Perhaps you’ve looked at Consumer Reports when searching for a car or washing machine to purchase, but now the heavyweight for consumer advocacy is throwing some serious weight around. Concerning what, you ask? Well, GMO labeling campaigns – a huge boon in a time when Monsanto, Dow, Pepsi-Co, Coca-Cola, Kraft, Cargill, Syngenta, etc. are having a heyday with our constitutional rights.
Consumer Reports is known for publishing well-researched and comprehensive reviews on everything from SUVs to toaster ovens, but now they are supporting consumers as never before by telling the truth about genetically modified foods, and also sharing consumer opinions about what they think a food label should contain.
The company has revealed a set of compiled research on over 80 common products, and their results are telling:
- 2/3 of US residents equate ‘natural’ with ‘non-GMO,’ though this is sadly a false connection. The ‘natural’ label is practically meaningless, especially when you consider that companies like Pepsi and General Mills have been sued for using it while food products contained carcinogens and GMOs alike.
- Oddly, though many people think ‘natural’ means that a product contains no GMOs (and they have every right to assume that, though it isn’t currently true) out of over 1000 people surveyed, 3/4 said that NOT eating GMO was important to them.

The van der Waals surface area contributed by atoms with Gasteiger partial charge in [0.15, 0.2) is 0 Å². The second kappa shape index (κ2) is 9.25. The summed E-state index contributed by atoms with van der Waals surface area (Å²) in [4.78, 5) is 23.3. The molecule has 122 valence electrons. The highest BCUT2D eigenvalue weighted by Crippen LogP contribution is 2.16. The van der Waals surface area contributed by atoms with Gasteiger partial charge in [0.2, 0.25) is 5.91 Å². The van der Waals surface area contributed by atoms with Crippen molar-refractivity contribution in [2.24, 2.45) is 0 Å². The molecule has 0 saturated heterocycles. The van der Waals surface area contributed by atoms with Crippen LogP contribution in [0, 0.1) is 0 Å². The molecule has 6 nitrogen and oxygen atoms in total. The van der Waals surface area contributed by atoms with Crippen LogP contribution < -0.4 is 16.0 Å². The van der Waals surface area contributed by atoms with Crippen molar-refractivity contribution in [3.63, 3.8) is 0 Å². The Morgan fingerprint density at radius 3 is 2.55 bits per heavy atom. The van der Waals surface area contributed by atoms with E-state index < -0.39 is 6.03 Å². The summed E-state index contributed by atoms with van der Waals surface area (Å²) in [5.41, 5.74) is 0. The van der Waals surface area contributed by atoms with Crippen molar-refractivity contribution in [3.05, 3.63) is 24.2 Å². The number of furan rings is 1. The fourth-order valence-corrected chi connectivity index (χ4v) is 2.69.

- Many consumers are confused about current food labels since they are often inconsistent. What’s more, messages about what is really in their food is ‘hidden’ in ingredients with different names and confusing titles.
Click for enlarged image.
“GMO labeling should be required in the U.S., but in the meantime some food manufacturers are choosing not to use genetically modified ingredients and are noting that on their products’ packaging. To see how many foods have GMOs and whether you can trust the claims you see on food packages, we bought more than 80 different processed foods containing corn or soy between April and July 2014.
(Corn and soy are the two most widely grown genetically engineered crops in the U.S.) We tested at least two samples of each product, each sample from a different lot, to measure the GMO content. Then we compared our results with any non-GMO-related claims.”
You can see that full report here.
Consumer Reports has even gone so far as to send a letter to the Federal Trade Commission asking the agency to investigate the non-GMO claims on packages of Xochitl Totopos de Maiz corn chips after finding several instances of genetically engineered corn in the product.
Jean Halloran, director of food policy initiatives at Consumers Union, said in a statement:
“Shoppers are being misled when they buy products labeled ‘natural’ given their expectation that they are getting food that contain no GMOs. Foods that are frozen, made from concentrate or homogenized are all required to be labeled. Why shouldn’t products containing GMOs also be labeled?”
Consumer Reports director of consumer safety and sustainability, Urvashni Rangan, said on CBS:
“If a product didn’t have a claim on it, it was likely to contain GMO corn and soy.”
You can watch Rangan talk about GMOs from the Consumer Reports study, here.